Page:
SEATTLE – Even the Seattle Seahawks will admit that Sunday’s loss to the Washington Redskins was not exactly their best effort.
Penalties, missed kicks, underthrown receivers, dropped interceptions, poor running game: There’ll be plenty to keep Pete Carroll and his coaching staff busy during this short week of practice before Seattle plays the Arizona Cardinals on Thursday.
Here’s how media around the country saw the game.
The Sporting News’ David Steele wrote that the game shows just how thin the Seahawks’ margin for error is:
Six of the Seahawks’ eight games have been one-score margins, including now three decided by three points. They’re 3-3 in those games. That’s a lot of lost sleep over what single thing could have gone differently to change the outcome.
Sure, the Seahawks had won four straight before Sunday, but every problem out of which they had maneuvered during that streak came back to bite them this week, with a few more ladled on top. Missed field goals, for one; Blair Walsh might need to keep his head on a swivel the next day or so, especially with their next game zooming up on Thursday at Arizona.
Over at The New York Times, Benjamin Hoffman wrote that Seattle’s defense is losing its luster:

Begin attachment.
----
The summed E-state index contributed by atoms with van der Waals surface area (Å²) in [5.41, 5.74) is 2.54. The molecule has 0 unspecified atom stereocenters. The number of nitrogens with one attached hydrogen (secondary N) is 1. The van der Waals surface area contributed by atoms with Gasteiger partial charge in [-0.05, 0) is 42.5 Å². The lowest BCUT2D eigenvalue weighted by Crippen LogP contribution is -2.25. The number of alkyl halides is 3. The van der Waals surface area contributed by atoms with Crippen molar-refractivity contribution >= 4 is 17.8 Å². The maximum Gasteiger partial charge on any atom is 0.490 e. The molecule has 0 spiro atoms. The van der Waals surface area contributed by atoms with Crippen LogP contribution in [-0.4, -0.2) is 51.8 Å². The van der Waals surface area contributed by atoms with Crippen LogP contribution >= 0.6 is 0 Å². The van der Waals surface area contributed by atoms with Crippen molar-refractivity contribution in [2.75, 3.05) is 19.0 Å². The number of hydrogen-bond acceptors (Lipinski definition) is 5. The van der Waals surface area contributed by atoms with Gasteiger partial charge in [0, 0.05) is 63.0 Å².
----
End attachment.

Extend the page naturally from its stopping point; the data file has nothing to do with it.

The Legion of Boom is not so scary anymore. For the second consecutive week, the secondary of the Seattle Seahawks looked highly vulnerable. The Seahawks may not have allowed 400 passing yards and four touchdowns as they did last week, but with a lead late in the game, they let the Redskins’ Kirk Cousins cover 69 yards on two passes, setting up Washington’s game-winning touchdown run. Playing without Earl Thomas certainly did not help.
Nick Patterson of the Everett Herald wrote that the Hawks have no one to blame but themselves:
There can be honor in defeat, a hard-fought contest between worthy rivals in which one team just makes more winning plays than the other. Tip your cap and say, “Well done, I’ll try to get you next time.”
This was not that kind of loss for the Seattle Seahawks. This was not Seattle getting beat, but rather the Seahawks beating themselves.